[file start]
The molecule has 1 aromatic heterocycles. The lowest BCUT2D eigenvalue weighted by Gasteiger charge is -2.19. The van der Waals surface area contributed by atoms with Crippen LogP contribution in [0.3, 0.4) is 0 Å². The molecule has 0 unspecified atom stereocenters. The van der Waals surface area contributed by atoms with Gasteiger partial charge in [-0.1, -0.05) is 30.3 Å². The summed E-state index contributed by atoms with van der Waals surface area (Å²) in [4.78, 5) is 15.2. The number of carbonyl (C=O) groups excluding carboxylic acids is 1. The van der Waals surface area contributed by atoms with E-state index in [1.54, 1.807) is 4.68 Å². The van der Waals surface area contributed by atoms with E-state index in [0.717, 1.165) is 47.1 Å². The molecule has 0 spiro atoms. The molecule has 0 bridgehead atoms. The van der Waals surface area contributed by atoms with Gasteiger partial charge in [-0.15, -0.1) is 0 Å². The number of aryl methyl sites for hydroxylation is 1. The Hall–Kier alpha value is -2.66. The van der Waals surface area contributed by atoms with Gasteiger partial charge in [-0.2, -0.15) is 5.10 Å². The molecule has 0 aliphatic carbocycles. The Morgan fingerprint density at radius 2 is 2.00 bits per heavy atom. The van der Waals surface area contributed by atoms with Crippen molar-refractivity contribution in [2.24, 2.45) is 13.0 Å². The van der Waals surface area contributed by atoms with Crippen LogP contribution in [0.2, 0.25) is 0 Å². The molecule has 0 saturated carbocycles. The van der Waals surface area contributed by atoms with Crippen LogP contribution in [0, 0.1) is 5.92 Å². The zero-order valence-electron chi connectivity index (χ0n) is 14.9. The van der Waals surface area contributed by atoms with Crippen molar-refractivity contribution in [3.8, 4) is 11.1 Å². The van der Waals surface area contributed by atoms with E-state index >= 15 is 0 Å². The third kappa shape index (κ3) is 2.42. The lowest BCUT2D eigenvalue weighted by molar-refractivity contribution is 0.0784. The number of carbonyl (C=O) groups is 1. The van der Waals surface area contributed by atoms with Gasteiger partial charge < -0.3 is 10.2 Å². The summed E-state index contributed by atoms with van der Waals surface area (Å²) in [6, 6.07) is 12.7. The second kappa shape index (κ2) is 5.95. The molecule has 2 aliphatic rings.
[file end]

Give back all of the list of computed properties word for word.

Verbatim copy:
The molecule has 1 aromatic heterocycles. The lowest BCUT2D eigenvalue weighted by Gasteiger charge is -2.19. The van der Waals surface area contributed by atoms with Crippen LogP contribution in [0.3, 0.4) is 0 Å². The molecule has 0 unspecified atom stereocenters. The van der Waals surface area contributed by atoms with Gasteiger partial charge in [-0.1, -0.05) is 30.3 Å². The summed E-state index contributed by atoms with van der Waals surface area (Å²) in [4.78, 5) is 15.2. The number of carbonyl (C=O) groups excluding carboxylic acids is 1. The van der Waals surface area contributed by atoms with E-state index in [1.54, 1.807) is 4.68 Å². The van der Waals surface area contributed by atoms with E-state index in [0.717, 1.165) is 47.1 Å². The molecule has 0 spiro atoms. The molecule has 0 bridgehead atoms. The van der Waals surface area contributed by atoms with Gasteiger partial charge in [-0.15, -0.1) is 0 Å². The number of aryl methyl sites for hydroxylation is 1. The Hall–Kier alpha value is -2.66. The van der Waals surface area contributed by atoms with Gasteiger partial charge in [-0.2, -0.15) is 5.10 Å². The molecule has 0 aliphatic carbocycles. The Morgan fingerprint density at radius 2 is 2.00 bits per heavy atom. The van der Waals surface area contributed by atoms with Crippen molar-refractivity contribution in [2.24, 2.45) is 13.0 Å². The van der Waals surface area contributed by atoms with Crippen LogP contribution in [0.2, 0.25) is 0 Å². The molecule has 0 saturated carbocycles. The van der Waals surface area contributed by atoms with Crippen LogP contribution in [0, 0.1) is 5.92 Å². The zero-order valence-electron chi connectivity index (χ0n) is 14.9. The van der Waals surface area contributed by atoms with Crippen molar-refractivity contribution in [3.8, 4) is 11.1 Å². The van der Waals surface area contributed by atoms with E-state index >= 15 is 0 Å². The third kappa shape index (κ3) is 2.42. The lowest BCUT2D eigenvalue weighted by molar-refractivity contribution is 0.0784. The number of carbonyl (C=O) groups is 1. The van der Waals surface area contributed by atoms with Gasteiger partial charge < -0.3 is 10.2 Å². The summed E-state index contributed by atoms with van der Waals surface area (Å²) in [6, 6.07) is 12.7. The second kappa shape index (κ2) is 5.95. The molecule has 2 aliphatic rings.